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Moving on to the Great War, here is the 1914-15 Trio to 2868 Pte Joseph Collins, The Queen's (Royal West Surrey) Regiment.

Joseph Collins was born in the small town of Lewknor, Oxfordshire, on September 12th, 1897 to Robert and Emma Collins.

Life was not easy because, by the age of 13, Joseph and his older brother Charles were already working to support their parents and 5 other siblings; Joseph as a farm labourer at 5/6 a week. By 1912, it would seem that Joseph had had enough and wanted out of his surroundings. Luckily, for him, it seems that a Major in the Queen's Own Oxfordshire Hussars had taken an interest in the boy, and the earliest documentation I have of Joseph Collins' existence is a request, on Oxon. Hussars' letterhead (dated 15 Feb 1912), from Major Codington to the Secretary of the Gordon Boys' Home for a Form of Application.

The application is received and sent back with this note from Major Codington, once again on QOOH letterhead. I think it bears reproducing in this space:

Feb 24, 1912

Dear Sir,

I here-with enclose application form also a letter from the boys Schoolmaster, the boy is a very steady & hard working lad & I think is deserving of help. The plain facts of case are these, the father is an old soldier (The East Surrey Regiment) & you will see by the form of application is in receipt of a pension & earning 13/- a week but both he & his wife are great drunkards & every penny that they earn or that this boy or his brother earn is squandered in drink. The boy is very anxious to get away from his present surroundings & to join the Army if possible. If you think a deserving case & can get this lad admitted I shall be more than thankful.

Your faithfully etc.

To this day the school still exists, now known as The Gordon School in Woking, Surrey. It was founded as the National Memorial to General Gordon of Khartoum.

The school in the early part of the 20th century seems to have been based on a military model. Joseph joined the school on 18 March 1912 was given number 2568 (which, you will notice, is very close to his eventual regimental number). Over the next year and a half he appears in the School's defaulter's book 3 times, for such things as being late coming back from a football match and misconduct in the tailor's shop. Typical kids stuff!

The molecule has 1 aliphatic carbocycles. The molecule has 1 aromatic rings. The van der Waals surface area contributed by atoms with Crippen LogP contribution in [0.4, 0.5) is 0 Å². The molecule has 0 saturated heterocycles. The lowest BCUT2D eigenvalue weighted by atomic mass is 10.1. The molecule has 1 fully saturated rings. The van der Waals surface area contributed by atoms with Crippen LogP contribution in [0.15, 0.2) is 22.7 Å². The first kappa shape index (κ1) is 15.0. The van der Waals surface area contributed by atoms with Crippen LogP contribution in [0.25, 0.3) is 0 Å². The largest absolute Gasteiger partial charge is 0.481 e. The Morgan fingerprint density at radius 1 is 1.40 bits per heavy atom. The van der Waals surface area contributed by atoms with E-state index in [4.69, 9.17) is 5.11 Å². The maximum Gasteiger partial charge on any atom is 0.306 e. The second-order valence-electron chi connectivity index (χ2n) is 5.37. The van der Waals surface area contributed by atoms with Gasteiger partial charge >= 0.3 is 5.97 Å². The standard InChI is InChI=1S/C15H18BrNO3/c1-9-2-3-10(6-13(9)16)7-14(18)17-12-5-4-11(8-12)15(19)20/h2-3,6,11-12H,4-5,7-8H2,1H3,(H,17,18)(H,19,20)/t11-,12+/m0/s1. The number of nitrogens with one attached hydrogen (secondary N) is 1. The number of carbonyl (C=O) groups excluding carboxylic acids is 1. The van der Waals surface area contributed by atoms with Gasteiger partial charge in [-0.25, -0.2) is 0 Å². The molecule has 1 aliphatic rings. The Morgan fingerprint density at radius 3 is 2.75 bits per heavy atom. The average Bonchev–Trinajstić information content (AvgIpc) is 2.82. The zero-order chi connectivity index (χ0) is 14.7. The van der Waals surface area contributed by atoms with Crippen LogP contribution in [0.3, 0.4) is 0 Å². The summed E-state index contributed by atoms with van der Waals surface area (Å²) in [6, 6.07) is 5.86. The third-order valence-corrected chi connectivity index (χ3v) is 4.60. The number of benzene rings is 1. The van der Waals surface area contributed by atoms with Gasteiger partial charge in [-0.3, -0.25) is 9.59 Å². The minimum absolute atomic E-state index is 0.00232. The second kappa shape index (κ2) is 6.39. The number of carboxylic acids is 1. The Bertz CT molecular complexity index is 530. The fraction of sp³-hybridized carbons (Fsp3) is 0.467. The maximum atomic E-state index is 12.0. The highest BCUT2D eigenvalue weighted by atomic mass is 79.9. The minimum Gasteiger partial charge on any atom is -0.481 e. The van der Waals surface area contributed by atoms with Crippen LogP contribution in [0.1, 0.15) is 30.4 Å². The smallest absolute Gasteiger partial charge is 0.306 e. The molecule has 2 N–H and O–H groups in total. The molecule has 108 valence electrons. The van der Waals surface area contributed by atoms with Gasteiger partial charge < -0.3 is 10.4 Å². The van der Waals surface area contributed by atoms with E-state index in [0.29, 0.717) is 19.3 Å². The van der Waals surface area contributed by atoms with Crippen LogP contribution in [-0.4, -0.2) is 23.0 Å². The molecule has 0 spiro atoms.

When war broke out in Aug. 1914 it seems Joseph, now 17, was eager to go. On 2 October 1914, Joseph Collins attested to the 6th (Reserve) Bn of The Queen's (Royal West Surrey Regt) at Guildford. He was 5'3 1/2" tall with a good physical development and the vision in his left eye was described as "not very good".

After completing his recruit training, 2868 Pte Joseph Collins was posted to the 2/4th Bn of The Queen's at Croyden, in April 1915, and given regimental number 206477. The battalion embarked from Devonport on July 17th and arrived in Port Said, Egypt, as part of the MEF, on August 4th. The next day the battalion, and Joseph Collins, found themselves encamped in Alexandria.

From here the Collins story gets a bit muddled. His service papers are part of the Burnt Document series and many parts are quite hard to read or completely obliterated. The battalion found itself in Gallipoli by mid-August and on operations on the Western Frontier of Egypt in December of 1915. I think it's quite likely that Pte Collins served in Gallipoli - as the record doesn't indicate attachement elsewhere, but on 4 Dec 1915, while his comrades were on the Western Frontier, Collins found himself at Signalling school (where is unclear). He qualified as a Pioneer Signaller on 22 January 1916 and was attached to the 159th Brigade's Signal Section on the 15th of April. He embarked with that Brigade to points unknown (it looks like Mesopotamia but I can't really make it out and I don't think the 159th Bde was ever there) on July 7th and returned to Alexandria exactly a month later.

Once returned it seems that he was attached to the 53rd Signal Company, RE until an illness in February 1917 sent him to hospital in Cairo for about 3 weeks. After his release he was attached to the Base Signals in Cairo until, on 25 July 1917, he decided to make it official and transferred to the 2nd Home Counties Field RE (T.F.) as a Pioneer Signaller with the Royal Engineers number 535852. At this time, 2 years and 7 months into his enlistment, our Joseph was listed at 5'8", and his girth when fully expanded had gone from 33 to 371/2". Seems army food agreed with him! From there on in it seems that Pnr. Collins was posted to the Base Signal Depot in Cairo.